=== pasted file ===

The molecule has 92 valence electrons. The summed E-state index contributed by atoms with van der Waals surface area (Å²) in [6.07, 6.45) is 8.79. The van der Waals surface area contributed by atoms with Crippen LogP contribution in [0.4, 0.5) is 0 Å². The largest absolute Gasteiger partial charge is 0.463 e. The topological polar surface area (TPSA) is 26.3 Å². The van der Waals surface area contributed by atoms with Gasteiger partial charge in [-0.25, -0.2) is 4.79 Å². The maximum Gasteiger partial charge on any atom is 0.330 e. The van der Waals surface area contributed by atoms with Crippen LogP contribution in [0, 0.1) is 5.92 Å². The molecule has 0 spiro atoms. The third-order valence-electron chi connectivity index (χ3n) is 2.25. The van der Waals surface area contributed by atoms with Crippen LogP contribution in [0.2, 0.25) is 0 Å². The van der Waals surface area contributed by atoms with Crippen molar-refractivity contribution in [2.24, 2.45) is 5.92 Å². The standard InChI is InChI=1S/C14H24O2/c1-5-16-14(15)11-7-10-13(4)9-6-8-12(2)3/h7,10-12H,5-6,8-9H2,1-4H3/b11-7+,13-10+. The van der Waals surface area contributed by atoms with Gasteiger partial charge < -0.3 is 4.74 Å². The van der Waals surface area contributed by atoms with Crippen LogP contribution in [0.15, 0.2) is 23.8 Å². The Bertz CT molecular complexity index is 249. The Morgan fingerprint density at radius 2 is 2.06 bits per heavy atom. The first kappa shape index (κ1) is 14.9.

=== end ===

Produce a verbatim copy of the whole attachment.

The molecule has 92 valence electrons. The summed E-state index contributed by atoms with van der Waals surface area (Å²) in [6.07, 6.45) is 8.79. The van der Waals surface area contributed by atoms with Crippen LogP contribution in [0.4, 0.5) is 0 Å². The largest absolute Gasteiger partial charge is 0.463 e. The topological polar surface area (TPSA) is 26.3 Å². The van der Waals surface area contributed by atoms with Gasteiger partial charge in [-0.25, -0.2) is 4.79 Å². The maximum Gasteiger partial charge on any atom is 0.330 e. The van der Waals surface area contributed by atoms with Crippen LogP contribution in [0, 0.1) is 5.92 Å². The molecule has 0 spiro atoms. The third-order valence-electron chi connectivity index (χ3n) is 2.25. The van der Waals surface area contributed by atoms with Crippen LogP contribution in [0.2, 0.25) is 0 Å². The van der Waals surface area contributed by atoms with Crippen molar-refractivity contribution in [2.24, 2.45) is 5.92 Å². The standard InChI is InChI=1S/C14H24O2/c1-5-16-14(15)11-7-10-13(4)9-6-8-12(2)3/h7,10-12H,5-6,8-9H2,1-4H3/b11-7+,13-10+. The van der Waals surface area contributed by atoms with Gasteiger partial charge < -0.3 is 4.74 Å². The van der Waals surface area contributed by atoms with Crippen LogP contribution in [0.15, 0.2) is 23.8 Å². The Bertz CT molecular complexity index is 249. The Morgan fingerprint density at radius 2 is 2.06 bits per heavy atom. The first kappa shape index (κ1) is 14.9.